3. Complete and Submit IRS Form 14654

Along with IRS Form 1040X, IRS Form 8938 and any other required information returns, taxpayers must also complete and submit IRS Form 14654. Taxpayers must submit the originally-signed form as well as copies of the firm for each amended tax return and information return being submitted. Taxpayers must also maintain the documentation relied upon to calculate their offshore penalty, and must “be prepared to provide it [to the IRS] upon request.”

4. Submit Payment of All Tax Due

At the time of filing, taxpayers utilizing the 2018 IRS Voluntary Disclosure Program must submit payment of all tax due under each amended return being filed, as well as all applicable statutory interest.

5. Submit Payment of the Offshore Penalty

At the time of filing, taxpayers must also submit payment of the self-certified offshore penalty.

6. Comply With Income Deferral Election Requirements (if Applicable)

For taxpayers seeking relief under the Streamlined Domestic Offshore Procedures in relation to income that is subject to deferral (i.e. for qualifying retirement plans), taxpayers must also submit:

  • A written request for an extension to make the deferral election; and,
  • A statement signed under penalty of perjury describing the reason for the failure to previously elect for deferral and the events leading to discovery of the failure.

For certain plans, additional documentation may be required as well.

7. Mail in Paper Forms

Once all documents have been prepared and all taxes, interest and penalties have been accurately calculated, the filing must be submitted in paper form to the IRS’s Streamlined Domestic Offshore processing address.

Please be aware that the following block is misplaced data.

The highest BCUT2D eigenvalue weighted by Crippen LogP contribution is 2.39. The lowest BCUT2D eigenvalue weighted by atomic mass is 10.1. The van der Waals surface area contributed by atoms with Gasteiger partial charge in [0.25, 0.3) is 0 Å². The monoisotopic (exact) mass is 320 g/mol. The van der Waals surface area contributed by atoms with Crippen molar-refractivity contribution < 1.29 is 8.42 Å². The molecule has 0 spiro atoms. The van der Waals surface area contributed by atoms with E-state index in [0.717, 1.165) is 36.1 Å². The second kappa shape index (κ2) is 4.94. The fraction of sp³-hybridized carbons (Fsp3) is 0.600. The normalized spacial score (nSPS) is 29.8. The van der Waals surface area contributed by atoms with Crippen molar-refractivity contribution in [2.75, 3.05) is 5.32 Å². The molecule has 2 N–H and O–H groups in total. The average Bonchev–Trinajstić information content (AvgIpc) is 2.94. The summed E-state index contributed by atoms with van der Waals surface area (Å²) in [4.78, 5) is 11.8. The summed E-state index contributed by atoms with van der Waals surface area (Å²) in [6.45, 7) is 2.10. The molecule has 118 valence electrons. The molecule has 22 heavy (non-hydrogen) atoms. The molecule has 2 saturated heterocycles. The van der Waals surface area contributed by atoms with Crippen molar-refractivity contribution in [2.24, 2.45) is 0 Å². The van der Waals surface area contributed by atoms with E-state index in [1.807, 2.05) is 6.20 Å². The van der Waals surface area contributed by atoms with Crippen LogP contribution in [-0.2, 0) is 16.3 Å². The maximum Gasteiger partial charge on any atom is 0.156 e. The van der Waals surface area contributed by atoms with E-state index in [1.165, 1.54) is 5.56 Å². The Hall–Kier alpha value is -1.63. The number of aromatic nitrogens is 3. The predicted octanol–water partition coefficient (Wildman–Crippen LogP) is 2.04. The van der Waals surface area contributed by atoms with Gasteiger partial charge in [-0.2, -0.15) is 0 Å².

8. File Any Delinquent FBARs

At the time of filing IRS Form 1040X and all associated documentation, taxpayers must file any required delinquent FBARs (FinCEN Form 114s) as well.

Special Considerations for Taxpayers Residing Abroad

For U.S. taxpayers residing abroad, the filing requirements vary slightly. This includes technical variations (such as writing “Streamlined Foreign Offshore” in red at the top the first page of each return and submitting the filing to the IRS’s Streamlined Foreign Offshore processing address), as well as certain changes in the substantive requirements. For example, if the taxpayer has not previously filed a U.S. tax return, he or she must file using IRS Form 1040 instead of IRS Form 1040X. More information is available from the IRS: U.S. Taxpayers Residing Outside the United States.

Special Considerations for Businesses, Trusts and Foundations

For U.S. taxpayers with interests in businesses, trusts and foundations holding offshore assets, complying with the requirements for protection under the Streamlined Domestic Offshore Procedures or the Streamlined Foreign Offshore Procedures involves some special considerations as well. For example, when calculating the offshore penalty, business owners must include their ownership interest in their penalty base, unless the business entity is a disregarded entity for federal tax purposes. Similarly, for U.S. taxpayers with interests in foreign trusts and foundations, if the entity is not disregarded, then the taxpayer must report the ownership interest (and calculate his or her offshore penalty based on the value of the ownership interest) rather than the individual financial accounts and other financial assets held by the trust or foundation.

Due to the risks of improperly reporting ownership interests in businesses, trusts and foundations, both resident and non-resident taxpayers should discuss their reporting obligations with an experienced federal tax attorney. Kevin E. Thorn, Managing Partner of Thorn Law Group, has helped hundreds of clients worldwide with these and other complex filing issues. If you own an interest in a foreign entity and would like to speak with Kevin E. Thorn, Managing Partner of Thorn Law Group directly about the requirements for streamlined filing protection under the 2018 IRS Streamlined Disclosure Program of Offshore Accounts, you should call 202-349-4033 or email Kevin E. Thorn at ket@thornlawgroup.com.

What Can You Expect During an Offshore Bank Account Streamlined Filing Audit?